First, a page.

Helicoprion is an extinct shark which lived approximately 290 to 250 million years ago during the Early Permian to Early Triassic Periods. It was first discovered in Russia by Andrzej P. Karpinski. In 1889, he named it Helicoprion – a name which means “spiral saw.”
What Andrzej P. Karpinski found was the teeth of this shark because the soft tissues and cartilage didn’t fossilize. A coil of triangular teeth that was curled into a coil that confused him as he tried to figure out how the shark used these teeth. First, he tried to see if it would work on the fin and then later decided that it must have gone into the mouth of the shark. Today, paleontologists agree that this animal’s circular teeth were attached to its lower jaw.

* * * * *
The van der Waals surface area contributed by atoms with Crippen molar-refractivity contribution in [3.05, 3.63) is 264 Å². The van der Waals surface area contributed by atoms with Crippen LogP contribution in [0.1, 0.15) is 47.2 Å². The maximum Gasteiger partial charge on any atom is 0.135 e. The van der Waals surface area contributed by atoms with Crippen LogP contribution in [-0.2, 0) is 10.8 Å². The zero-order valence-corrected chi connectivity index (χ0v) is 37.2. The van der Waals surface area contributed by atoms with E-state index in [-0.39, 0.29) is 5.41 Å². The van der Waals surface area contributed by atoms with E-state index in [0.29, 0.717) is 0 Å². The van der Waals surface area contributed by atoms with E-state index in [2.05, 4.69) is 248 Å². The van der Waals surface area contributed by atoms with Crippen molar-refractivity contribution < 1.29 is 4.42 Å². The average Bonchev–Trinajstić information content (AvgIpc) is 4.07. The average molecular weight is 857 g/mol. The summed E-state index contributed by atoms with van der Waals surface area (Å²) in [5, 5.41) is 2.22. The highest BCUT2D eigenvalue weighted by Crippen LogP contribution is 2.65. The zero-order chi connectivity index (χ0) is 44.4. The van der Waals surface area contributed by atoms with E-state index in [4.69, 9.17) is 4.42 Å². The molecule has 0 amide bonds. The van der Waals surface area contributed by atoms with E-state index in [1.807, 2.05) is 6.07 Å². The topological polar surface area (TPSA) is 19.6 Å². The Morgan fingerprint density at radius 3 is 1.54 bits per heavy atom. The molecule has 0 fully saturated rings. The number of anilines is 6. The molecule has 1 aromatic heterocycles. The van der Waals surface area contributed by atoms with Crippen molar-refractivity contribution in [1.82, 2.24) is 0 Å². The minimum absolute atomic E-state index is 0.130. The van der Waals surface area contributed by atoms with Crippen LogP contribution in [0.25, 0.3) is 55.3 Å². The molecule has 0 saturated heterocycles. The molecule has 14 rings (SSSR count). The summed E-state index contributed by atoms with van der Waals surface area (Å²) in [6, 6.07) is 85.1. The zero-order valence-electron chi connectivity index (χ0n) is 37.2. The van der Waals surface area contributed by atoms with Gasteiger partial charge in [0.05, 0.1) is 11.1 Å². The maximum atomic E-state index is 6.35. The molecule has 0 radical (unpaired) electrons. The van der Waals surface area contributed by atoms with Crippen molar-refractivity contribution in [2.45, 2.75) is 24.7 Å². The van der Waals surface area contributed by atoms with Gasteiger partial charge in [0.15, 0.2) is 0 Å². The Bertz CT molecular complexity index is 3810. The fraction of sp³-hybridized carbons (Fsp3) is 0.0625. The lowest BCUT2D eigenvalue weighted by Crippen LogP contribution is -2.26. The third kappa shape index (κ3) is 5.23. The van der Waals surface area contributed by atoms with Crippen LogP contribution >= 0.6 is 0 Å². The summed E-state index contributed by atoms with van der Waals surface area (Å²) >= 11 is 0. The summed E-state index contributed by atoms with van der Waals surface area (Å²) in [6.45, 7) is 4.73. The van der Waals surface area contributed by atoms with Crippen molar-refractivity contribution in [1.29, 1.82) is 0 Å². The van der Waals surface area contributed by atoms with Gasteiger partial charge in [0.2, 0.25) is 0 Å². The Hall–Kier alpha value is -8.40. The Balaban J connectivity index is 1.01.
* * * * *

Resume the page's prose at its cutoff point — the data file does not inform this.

Some fantastic Helicoprion pictures will have you believe that this circular saw was actually operated like a buzz saw. That it would mow into its prey and carve it up as handily as someone who was cutting wood planks from a tree trunk. That probably isn’t how they worked, however, the alternate theory is a lot less interesting. Scientists today believe that it was used to push out old teeth and to push prey further down its throat.
While Helicoprion looked and acted like a shark, scientists now believe that it wasn’t a shark. They believe that they are related to chimaeras – cartilaginous fish that separated their lineage from sharks some 400 million years ago. Chimaeras are actually deep sea fish that are known for their large heads. Sharks have replaceable teeth and chimaeras have grinding bone plates used to grind up soft shelled marine animals. Helicoprion are believed to have been 25 feet long and weighed approximately 1,000 pounds.
One of the most interesting facts about Helicoprion is that it managed to survive the Permian-Triassic Extinction Event – an extinction level event which killed 90% of all marine animals and 70% of all land animals. However, its victory was short lived because just a few million years later, this shark would head into extinction.